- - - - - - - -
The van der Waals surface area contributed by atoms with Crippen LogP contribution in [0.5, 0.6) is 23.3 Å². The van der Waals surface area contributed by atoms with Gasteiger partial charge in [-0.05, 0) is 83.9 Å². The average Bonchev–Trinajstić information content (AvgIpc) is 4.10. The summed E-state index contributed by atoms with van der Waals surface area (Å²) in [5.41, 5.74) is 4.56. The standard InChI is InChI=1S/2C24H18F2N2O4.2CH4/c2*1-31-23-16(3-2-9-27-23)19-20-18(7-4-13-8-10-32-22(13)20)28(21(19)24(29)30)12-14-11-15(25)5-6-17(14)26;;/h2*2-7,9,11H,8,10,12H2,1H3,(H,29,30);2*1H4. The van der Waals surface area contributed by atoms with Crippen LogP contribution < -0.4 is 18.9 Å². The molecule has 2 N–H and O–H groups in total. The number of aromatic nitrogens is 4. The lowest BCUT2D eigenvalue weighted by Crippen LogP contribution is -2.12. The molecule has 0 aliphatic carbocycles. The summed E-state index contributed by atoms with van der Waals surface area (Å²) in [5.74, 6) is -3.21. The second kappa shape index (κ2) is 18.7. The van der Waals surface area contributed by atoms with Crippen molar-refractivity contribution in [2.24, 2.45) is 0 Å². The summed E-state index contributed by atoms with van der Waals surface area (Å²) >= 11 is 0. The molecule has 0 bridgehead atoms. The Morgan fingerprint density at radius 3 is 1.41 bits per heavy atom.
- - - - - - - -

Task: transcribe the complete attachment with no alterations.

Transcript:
The van der Waals surface area contributed by atoms with Crippen LogP contribution in [0.5, 0.6) is 23.3 Å². The van der Waals surface area contributed by atoms with Gasteiger partial charge in [-0.05, 0) is 83.9 Å². The average Bonchev–Trinajstić information content (AvgIpc) is 4.10. The summed E-state index contributed by atoms with van der Waals surface area (Å²) in [5.41, 5.74) is 4.56. The standard InChI is InChI=1S/2C24H18F2N2O4.2CH4/c2*1-31-23-16(3-2-9-27-23)19-20-18(7-4-13-8-10-32-22(13)20)28(21(19)24(29)30)12-14-11-15(25)5-6-17(14)26;;/h2*2-7,9,11H,8,10,12H2,1H3,(H,29,30);2*1H4. The van der Waals surface area contributed by atoms with Crippen LogP contribution < -0.4 is 18.9 Å². The molecule has 2 N–H and O–H groups in total. The number of aromatic nitrogens is 4. The lowest BCUT2D eigenvalue weighted by Crippen LogP contribution is -2.12. The molecule has 0 aliphatic carbocycles. The summed E-state index contributed by atoms with van der Waals surface area (Å²) in [5.74, 6) is -3.21. The second kappa shape index (κ2) is 18.7. The van der Waals surface area contributed by atoms with Crippen molar-refractivity contribution in [2.24, 2.45) is 0 Å². The summed E-state index contributed by atoms with van der Waals surface area (Å²) >= 11 is 0. The molecule has 0 bridgehead atoms. The Morgan fingerprint density at radius 3 is 1.41 bits per heavy atom.